:$f(x)=2xsinleft(frac\{1\}\{x^2\}\; ight)-frac\{2\}\{x\}cosleft(frac\{1\}\{x^2\}\; ight)$

with $fleft(0\; ight)=0$ is not continuous at $x=0$ but has the antiderivative

:$F(x)=x^2sinleft(frac\{1\}\{x^2\}\; ight)$

with $Fleft(0\; ight)=0$. Unlike Example 1, "f"("x") is unbounded in any interval containing 0, so the Riemann integral is undefined.

- If "f"("x") is the function in Example 1 and "F" is its antiderivative, and $\{x\_n\}\_\{nge1\}$ is a dense
countable subset of the open interval $left(-1,1\; ight)$, then the function:$g(x)=sum\_\{n=1\}^infty\; frac\{f(x-x\_n)\}\{2^n\}$

has as antiderivative

:$G(x)=sum\_\{n=1\}^infty\; frac\{F(x-x\_n)\}\{2^n\}.$

The set of discontinuities of "g" is precisely the set $\{x\_n\}\_\{nge1\}$. Since "g" is bounded on closed finite intervals and the set of discontinuities has measure 0, the antiderivative "G" may be found by integration.

- Let $\{x\_n\}\_\{nge1\}$ be a
dense countable subset of the open interval $left(-1,1\; ight)$. Consider the everywhere continuous strictly increasing function:$F(x)=sum\_\{n=1\}^inftyfrac\{1\}\{2^n\}(x-x\_n)^\{1/3\}.$

It can be shown that

:$F\text{'}(x)=sum\_\{n=1\}^inftyfrac\{1\}\{3cdot2^n\}(x-x\_n)^\{-2/3\}$

for all values "x" where the series converges, and that the graph of "F"("x") has vertical tangent lines at all other values of "x". In particular the graph has vertical tangent lines at all points in the set $\{x\_n\}\_\{nge1\}$.

Moreover $Fleft(x\; ight)ge0$ for all "x" where the derivative is defined. It follows that the inverse function $G=F^\{-1\}$ is differentiable everywhere and that

:$gleft(x\; ight)=G\text{'}left(x\; ight)=0$

for all "x" in the set $\{F(x\_n)\}\_\{nge1\}$ which is dense in the interval $left\; [Fleft(-1\; ight),Fleft(1\; ight)\; ight]$. Thus "g" has an antiderivative "G". On the other hand, it can not be true that

:$int\_\{F(-1)\}^\{F(1)\}g(x),dx=GF(1)-GF(-1)=2,$

since for any partition of $left\; [Fleft(-1\; ight),Fleft(1\; ight)\; ight]$, one can choose sample points for the Riemann sum from the set $\{F(x\_n)\}\_\{nge1\}$, giving a value of 0 for the sum. It follows that "g" has a set of discontinuities of positive Lebesgue measure. Figure 1 on the right shows an approximation to the graph of "g"("x") where $\{x\_n=cos(n)\}\_\{nge1\}$ and the series is truncated to 8 terms. Figure 2 shows the graph of an approximation to the antiderivative "G"("x"), also truncated to 8 terms. On the other hand if the Riemann integral is replaced by the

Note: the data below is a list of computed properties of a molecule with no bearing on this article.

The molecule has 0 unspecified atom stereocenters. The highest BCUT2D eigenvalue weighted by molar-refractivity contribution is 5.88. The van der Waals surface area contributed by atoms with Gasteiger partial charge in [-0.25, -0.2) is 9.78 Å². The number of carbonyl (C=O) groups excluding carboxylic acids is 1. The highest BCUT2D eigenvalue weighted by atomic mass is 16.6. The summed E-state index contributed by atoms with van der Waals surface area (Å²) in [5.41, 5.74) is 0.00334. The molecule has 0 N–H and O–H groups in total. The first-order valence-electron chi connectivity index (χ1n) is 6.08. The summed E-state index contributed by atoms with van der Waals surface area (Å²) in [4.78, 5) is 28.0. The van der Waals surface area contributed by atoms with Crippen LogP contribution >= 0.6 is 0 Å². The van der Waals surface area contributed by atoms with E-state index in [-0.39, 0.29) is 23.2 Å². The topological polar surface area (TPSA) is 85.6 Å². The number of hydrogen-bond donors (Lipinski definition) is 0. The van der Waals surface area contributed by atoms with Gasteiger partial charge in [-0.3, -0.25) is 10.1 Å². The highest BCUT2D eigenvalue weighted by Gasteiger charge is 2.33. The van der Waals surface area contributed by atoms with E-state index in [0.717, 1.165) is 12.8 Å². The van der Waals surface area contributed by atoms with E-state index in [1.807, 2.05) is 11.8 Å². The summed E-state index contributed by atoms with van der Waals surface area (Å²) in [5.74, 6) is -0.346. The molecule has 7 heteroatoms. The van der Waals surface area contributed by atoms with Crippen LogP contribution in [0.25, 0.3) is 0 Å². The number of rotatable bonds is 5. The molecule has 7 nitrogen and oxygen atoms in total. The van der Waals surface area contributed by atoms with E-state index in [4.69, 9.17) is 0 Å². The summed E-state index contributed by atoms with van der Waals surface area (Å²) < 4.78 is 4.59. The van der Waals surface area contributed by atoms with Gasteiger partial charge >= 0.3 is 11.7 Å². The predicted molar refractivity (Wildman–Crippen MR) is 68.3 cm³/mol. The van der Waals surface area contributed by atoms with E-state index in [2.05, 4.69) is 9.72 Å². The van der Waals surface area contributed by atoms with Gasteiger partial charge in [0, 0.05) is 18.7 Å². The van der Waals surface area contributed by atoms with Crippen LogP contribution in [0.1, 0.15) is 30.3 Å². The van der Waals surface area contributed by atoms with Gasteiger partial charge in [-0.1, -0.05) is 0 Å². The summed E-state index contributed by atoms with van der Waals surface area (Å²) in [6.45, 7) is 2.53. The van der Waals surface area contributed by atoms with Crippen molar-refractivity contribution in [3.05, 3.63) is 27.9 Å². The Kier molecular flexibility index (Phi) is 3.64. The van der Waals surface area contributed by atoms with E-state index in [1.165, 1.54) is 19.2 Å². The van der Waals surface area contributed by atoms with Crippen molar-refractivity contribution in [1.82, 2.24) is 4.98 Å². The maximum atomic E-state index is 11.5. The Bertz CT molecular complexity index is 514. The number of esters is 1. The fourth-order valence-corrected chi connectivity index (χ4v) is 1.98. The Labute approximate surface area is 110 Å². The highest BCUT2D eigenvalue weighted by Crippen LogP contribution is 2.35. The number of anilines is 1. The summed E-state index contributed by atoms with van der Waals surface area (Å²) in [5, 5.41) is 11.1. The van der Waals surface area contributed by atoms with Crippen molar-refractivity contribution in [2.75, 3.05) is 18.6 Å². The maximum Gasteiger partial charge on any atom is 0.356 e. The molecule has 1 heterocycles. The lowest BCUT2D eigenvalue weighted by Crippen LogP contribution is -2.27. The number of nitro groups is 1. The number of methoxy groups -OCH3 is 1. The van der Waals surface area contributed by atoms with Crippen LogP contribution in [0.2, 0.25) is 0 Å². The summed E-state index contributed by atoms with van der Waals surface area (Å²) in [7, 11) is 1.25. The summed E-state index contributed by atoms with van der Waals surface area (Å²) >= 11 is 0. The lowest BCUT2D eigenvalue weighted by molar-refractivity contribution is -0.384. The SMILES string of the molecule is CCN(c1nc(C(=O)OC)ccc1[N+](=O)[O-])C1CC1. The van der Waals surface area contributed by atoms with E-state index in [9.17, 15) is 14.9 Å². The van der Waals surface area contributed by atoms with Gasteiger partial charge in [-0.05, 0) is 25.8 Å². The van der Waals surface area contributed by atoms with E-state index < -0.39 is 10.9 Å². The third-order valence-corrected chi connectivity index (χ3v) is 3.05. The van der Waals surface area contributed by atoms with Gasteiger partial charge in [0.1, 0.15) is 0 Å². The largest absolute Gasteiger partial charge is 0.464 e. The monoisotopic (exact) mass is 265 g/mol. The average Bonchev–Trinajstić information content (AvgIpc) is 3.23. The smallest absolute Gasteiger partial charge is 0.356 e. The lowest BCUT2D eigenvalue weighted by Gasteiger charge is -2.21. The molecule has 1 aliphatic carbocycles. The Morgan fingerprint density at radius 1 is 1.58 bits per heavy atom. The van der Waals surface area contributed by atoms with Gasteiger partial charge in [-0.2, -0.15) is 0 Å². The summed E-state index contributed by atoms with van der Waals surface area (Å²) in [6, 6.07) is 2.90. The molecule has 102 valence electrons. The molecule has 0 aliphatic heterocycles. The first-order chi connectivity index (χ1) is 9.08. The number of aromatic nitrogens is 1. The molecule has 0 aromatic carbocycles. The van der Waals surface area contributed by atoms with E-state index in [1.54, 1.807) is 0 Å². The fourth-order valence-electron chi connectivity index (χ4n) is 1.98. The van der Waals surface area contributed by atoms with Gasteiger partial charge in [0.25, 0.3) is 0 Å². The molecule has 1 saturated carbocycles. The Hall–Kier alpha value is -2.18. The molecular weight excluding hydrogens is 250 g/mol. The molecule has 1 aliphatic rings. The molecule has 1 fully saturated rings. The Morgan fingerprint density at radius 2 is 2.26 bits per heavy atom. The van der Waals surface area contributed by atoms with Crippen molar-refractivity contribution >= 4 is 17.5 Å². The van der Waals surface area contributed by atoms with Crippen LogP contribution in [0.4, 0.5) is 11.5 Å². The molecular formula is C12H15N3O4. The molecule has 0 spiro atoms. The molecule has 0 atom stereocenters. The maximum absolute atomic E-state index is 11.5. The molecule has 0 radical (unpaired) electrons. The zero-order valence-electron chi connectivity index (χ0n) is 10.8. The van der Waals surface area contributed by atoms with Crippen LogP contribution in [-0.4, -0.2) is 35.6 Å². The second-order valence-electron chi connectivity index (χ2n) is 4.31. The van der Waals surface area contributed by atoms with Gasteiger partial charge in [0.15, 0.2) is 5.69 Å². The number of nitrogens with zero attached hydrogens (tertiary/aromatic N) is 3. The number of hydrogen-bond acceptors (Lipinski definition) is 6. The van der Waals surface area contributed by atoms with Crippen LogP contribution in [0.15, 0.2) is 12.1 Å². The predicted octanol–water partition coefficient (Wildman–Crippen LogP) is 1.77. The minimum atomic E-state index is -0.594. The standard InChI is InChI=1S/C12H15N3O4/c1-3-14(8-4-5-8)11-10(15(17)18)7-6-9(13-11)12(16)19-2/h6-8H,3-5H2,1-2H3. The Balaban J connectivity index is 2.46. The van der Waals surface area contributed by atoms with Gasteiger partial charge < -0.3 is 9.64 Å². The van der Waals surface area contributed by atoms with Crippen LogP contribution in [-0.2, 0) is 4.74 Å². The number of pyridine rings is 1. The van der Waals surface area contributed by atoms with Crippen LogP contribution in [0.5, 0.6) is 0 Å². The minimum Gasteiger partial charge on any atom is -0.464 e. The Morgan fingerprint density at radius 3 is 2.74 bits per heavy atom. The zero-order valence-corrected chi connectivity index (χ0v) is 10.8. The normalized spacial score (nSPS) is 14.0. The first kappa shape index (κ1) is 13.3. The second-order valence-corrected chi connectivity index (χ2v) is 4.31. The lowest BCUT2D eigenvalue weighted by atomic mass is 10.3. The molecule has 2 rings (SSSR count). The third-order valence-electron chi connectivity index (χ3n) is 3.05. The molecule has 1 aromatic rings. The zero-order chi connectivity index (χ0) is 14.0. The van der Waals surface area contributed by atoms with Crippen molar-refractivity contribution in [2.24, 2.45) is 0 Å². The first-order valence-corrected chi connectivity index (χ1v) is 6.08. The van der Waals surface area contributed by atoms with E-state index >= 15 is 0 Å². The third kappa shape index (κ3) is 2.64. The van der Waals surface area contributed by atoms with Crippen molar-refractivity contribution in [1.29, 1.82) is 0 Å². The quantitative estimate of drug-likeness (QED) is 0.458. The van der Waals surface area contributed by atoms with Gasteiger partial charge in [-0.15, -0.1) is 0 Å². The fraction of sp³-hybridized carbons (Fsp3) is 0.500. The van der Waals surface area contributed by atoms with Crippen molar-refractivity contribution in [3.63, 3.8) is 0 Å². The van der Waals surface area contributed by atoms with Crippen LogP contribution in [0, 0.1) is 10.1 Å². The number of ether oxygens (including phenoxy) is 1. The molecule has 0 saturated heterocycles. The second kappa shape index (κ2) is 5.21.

Lebesgue integral , thenFatou's lemma or thedominated convergence theorem shows that "g" does satisfy the fundamental theorem of calculus in that context. - In Examples 3 and 4, the sets of discontinuities of the functions "g" are dense only in a finite open interval $left(a,b\; ight)$. However these examples can be easily modified so as to have sets of discontinuities which are dense on the entire real line $(-infty,infty)$. Let:$lambda(x)\; =\; frac\{a+b\}\{2\}\; +\; frac\{b-a\}\{pi\}\; an^\{-1\}(x).$Then $gleft(lambda(x)\; ight)lambda\text{'}(x)$ has a dense set of discontinuities on $(-infty,infty)$ and has antiderivative $Gcdotlambda.$
- Using a similar method as in Example 5, one can modify "g" in Example 4 so as to vanish at all
rational numbers . If one uses a naive version of theRiemann integral defined as the limit of left-hand or right-hand Riemann sums over regular partitions, one will obtain that the integral of such a function "g" over an interval $left\; [a,b\; ight]$ is 0 whenever "a" and "b" are both rational, instead of $Gleft(b\; ight)-Gleft(a\; ight)$. Thus the fundamental theorem of calculus will fail spectacularly.

**ee also***

Antiderivative (complex analysis) **Notes****References*** "Introduction to Classical Real Analysis", by Karl R. Stromberg; Wadsworth, 1981 (see [

*http://groups.google.com/group/sci.math/browse_frm/thread/8d900a2d79429d43/0ba4ff0d46efe076?lnk=st&q=&rnum=19&hl=en#0ba4ff0d46efe076 also*] )

* "Historical Essay On Continuity Of Derivatives", by Dave L. Renfro; http://groups.google.com/group/sci.math/msg/814be41b1ea8c024- The function:$f(x)=2xsinleft(frac\{1\}\{x\}\; ight)-cosleft(frac\{1\}\{x\}\; ight)$